Monday, March 17, 2008

Public money? When did it become public money?

One of the objections to the New Hope Scholarship Program, which provides a tax credit for donations to scholarship-granting organizations, is that it would provide public money to private schools. "In essence what we’re doing is providing people government and public funds that will then be funneled to private education institutions," state Sen. John Sparks (D-Norman) argued March 13 on the Senate floor. "That’s a slippery slope we don’t need to go down."

Actually, we’re not talking about public funds (more on that in a moment). But even if we were, surely Sen. Sparks realizes we’ve gone quite a long way down that slippery slope already. As OCPA research fellow Pat McGuigan pointed out in a recent article, "whether it’s educating toddlers or twenty-somethings, public dollars flow to private schools all the time." Surely Sen. Sparks is familiar with (to name just a handful of examples) public money flowing to private pre-K providers; Title I money flowing to private schools; NCLB’s "supplemental services" dollars flowing to private schools and tutors; taxpayer funds going to private vendors who provide online high-school courses; and Pell Grants, Stafford Loans, OTEG grants, and OHLAP money going to private schools.

In short, public money is "funneled to private education institutions" all the time.

But contrary to Sen. Sparks’ assertion, that’s not what's happening here. As the Arizona Supreme Court ruled (and the U.S. Supreme Court let stand) in 1999:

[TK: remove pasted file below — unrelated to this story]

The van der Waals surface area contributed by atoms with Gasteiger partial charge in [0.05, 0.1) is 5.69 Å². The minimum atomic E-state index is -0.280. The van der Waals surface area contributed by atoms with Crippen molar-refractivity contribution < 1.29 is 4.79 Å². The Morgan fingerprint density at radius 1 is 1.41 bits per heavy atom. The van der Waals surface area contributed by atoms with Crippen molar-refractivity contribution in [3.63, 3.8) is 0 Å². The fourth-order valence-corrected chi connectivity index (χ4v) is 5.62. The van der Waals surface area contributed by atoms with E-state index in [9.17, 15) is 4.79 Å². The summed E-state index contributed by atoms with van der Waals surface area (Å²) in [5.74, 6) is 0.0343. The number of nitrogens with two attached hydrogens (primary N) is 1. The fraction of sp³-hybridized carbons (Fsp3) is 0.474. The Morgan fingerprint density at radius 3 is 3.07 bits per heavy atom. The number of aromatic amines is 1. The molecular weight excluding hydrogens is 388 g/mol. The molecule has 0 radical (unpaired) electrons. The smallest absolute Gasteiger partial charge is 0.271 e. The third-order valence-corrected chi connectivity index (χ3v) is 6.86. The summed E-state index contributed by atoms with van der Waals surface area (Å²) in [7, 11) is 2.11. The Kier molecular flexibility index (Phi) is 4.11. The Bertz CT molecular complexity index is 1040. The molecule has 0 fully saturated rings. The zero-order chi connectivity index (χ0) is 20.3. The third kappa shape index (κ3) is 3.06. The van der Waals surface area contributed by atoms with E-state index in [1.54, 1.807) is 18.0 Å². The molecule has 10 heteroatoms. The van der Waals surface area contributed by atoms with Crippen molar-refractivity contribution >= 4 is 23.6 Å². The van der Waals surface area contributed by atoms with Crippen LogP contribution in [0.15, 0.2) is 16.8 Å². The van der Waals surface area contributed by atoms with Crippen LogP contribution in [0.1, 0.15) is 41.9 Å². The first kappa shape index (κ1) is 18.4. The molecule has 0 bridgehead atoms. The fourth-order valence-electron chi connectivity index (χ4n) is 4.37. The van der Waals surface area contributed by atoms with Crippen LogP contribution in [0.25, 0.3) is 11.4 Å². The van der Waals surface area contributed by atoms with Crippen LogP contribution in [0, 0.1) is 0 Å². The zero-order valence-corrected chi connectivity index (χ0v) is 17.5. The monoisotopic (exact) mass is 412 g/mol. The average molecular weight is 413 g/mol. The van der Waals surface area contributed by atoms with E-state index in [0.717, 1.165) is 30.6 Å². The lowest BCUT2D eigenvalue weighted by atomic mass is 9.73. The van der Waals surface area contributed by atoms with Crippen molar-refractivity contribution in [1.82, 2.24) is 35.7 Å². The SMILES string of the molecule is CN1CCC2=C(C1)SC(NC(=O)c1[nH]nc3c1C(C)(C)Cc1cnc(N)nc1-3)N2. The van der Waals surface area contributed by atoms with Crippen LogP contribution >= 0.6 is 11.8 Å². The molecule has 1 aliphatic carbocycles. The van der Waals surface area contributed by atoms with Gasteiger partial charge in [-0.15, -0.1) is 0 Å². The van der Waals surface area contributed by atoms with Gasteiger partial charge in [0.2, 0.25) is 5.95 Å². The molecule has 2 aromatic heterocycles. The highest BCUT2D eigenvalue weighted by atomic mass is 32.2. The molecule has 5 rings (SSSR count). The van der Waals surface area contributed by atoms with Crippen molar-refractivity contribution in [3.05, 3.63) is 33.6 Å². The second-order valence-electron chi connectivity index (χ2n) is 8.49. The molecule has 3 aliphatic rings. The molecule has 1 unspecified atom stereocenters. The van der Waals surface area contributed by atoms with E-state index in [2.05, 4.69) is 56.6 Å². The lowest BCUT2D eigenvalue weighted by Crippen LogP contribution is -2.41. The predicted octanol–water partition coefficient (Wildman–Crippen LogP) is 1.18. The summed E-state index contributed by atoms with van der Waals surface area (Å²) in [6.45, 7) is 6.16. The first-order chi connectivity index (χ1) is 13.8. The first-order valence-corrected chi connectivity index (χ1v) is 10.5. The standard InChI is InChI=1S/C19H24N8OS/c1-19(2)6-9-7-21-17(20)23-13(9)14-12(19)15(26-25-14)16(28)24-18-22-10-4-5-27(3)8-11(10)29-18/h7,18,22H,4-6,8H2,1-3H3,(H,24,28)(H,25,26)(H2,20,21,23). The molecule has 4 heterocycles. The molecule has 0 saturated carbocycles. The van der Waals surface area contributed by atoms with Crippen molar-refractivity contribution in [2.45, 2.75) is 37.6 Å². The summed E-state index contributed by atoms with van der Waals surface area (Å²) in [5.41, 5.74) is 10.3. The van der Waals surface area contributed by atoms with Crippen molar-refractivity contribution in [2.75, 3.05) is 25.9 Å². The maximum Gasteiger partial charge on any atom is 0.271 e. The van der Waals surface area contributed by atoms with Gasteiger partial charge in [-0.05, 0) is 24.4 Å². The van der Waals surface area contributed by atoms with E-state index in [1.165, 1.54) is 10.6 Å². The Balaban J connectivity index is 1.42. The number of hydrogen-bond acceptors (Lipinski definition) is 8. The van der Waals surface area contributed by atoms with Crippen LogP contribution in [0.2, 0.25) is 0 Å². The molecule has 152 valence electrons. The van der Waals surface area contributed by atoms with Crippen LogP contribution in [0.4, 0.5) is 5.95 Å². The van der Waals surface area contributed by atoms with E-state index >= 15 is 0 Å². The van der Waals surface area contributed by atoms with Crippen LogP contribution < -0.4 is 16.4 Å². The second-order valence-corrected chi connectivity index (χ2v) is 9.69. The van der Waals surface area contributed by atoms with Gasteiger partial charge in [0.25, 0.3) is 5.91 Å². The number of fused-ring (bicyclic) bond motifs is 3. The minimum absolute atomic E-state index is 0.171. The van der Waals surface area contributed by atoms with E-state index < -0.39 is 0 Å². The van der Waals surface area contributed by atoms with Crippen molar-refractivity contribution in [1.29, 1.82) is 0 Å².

According to Black’s Law Dictionary, "public money" is "[r]evenue received from federal, state, and local governments from taxes, fees, fines, etc." Black’s Law Dictionary 1005 (6th ed. 1990). As respondents note, however, no money ever enters the state’s control as a result of this tax credit. Nothing is deposited in the state treasury or other accounts under the management or possession of governmental agencies or public officials. Thus, under any common understanding of the words, we are not here dealing with "public money."

Some folks will argue that the government would collect more revenue if the tax credit didn’t exist, and therefore the money that people donate to K-12 scholarship funds is government money. (Heck, for that matter let's just say your entire paycheck is government money; just be thankful benevolent politicians let you keep any of it.) "Under such reasoning all taxpayer income could be viewed as belonging to the state because it is subject to taxation by the legislature," the Arizona Supreme Court ruled. "We cannot say that the legislature has somehow imposed a tax by declining to collect potential revenue from its citizens."

So please, let’s not refer to Oklahomans' charitable contributions as "government funds." For as Sen. Sparks himself so aptly put it, "if we’re going to debate, we need to debate on the facts as they really are."

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